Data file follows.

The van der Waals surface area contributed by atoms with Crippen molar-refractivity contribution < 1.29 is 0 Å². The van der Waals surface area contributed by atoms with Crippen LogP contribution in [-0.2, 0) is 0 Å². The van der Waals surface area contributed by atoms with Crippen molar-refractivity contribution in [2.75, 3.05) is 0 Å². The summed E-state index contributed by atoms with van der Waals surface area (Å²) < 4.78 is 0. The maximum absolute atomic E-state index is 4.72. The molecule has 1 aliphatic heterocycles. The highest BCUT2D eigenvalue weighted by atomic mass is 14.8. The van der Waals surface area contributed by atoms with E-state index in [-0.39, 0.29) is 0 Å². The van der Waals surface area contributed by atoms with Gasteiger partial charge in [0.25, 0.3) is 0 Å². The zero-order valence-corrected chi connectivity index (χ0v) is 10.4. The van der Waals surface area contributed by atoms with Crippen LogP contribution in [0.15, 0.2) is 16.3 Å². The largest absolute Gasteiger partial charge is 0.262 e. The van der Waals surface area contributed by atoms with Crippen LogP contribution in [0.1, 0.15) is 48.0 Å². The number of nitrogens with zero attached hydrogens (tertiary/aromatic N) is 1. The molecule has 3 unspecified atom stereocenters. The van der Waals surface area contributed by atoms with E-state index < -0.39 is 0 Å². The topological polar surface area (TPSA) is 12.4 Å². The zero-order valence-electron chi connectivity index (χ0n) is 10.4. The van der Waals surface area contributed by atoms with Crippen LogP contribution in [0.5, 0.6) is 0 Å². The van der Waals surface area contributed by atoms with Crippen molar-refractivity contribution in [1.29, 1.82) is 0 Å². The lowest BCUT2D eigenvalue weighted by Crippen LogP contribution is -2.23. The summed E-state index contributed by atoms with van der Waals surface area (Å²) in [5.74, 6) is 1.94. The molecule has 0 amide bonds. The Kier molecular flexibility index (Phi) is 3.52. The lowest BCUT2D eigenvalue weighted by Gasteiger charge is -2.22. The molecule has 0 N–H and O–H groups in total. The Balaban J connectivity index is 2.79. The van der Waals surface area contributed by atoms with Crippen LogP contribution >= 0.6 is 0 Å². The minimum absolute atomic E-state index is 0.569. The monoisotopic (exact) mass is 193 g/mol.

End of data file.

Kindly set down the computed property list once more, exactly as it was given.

The van der Waals surface area contributed by atoms with Crippen molar-refractivity contribution < 1.29 is 0 Å². The van der Waals surface area contributed by atoms with Crippen LogP contribution in [-0.2, 0) is 0 Å². The van der Waals surface area contributed by atoms with Crippen molar-refractivity contribution in [2.75, 3.05) is 0 Å². The summed E-state index contributed by atoms with van der Waals surface area (Å²) < 4.78 is 0. The maximum absolute atomic E-state index is 4.72. The molecule has 1 aliphatic heterocycles. The highest BCUT2D eigenvalue weighted by atomic mass is 14.8. The van der Waals surface area contributed by atoms with E-state index in [-0.39, 0.29) is 0 Å². The van der Waals surface area contributed by atoms with Gasteiger partial charge in [0.25, 0.3) is 0 Å². The zero-order valence-corrected chi connectivity index (χ0v) is 10.4. The van der Waals surface area contributed by atoms with Crippen LogP contribution in [0.15, 0.2) is 16.3 Å². The largest absolute Gasteiger partial charge is 0.262 e. The van der Waals surface area contributed by atoms with Crippen LogP contribution in [0.1, 0.15) is 48.0 Å². The number of nitrogens with zero attached hydrogens (tertiary/aromatic N) is 1. The molecule has 3 unspecified atom stereocenters. The van der Waals surface area contributed by atoms with E-state index < -0.39 is 0 Å². The topological polar surface area (TPSA) is 12.4 Å². The zero-order valence-electron chi connectivity index (χ0n) is 10.4. The van der Waals surface area contributed by atoms with Crippen LogP contribution in [0.5, 0.6) is 0 Å². The van der Waals surface area contributed by atoms with Crippen molar-refractivity contribution in [1.29, 1.82) is 0 Å². The lowest BCUT2D eigenvalue weighted by Crippen LogP contribution is -2.23. The summed E-state index contributed by atoms with van der Waals surface area (Å²) in [5.74, 6) is 1.94. The molecule has 0 amide bonds. The Kier molecular flexibility index (Phi) is 3.52. The lowest BCUT2D eigenvalue weighted by Gasteiger charge is -2.22. The molecule has 0 N–H and O–H groups in total. The Balaban J connectivity index is 2.79. The van der Waals surface area contributed by atoms with Crippen LogP contribution >= 0.6 is 0 Å². The minimum absolute atomic E-state index is 0.569. The monoisotopic (exact) mass is 193 g/mol.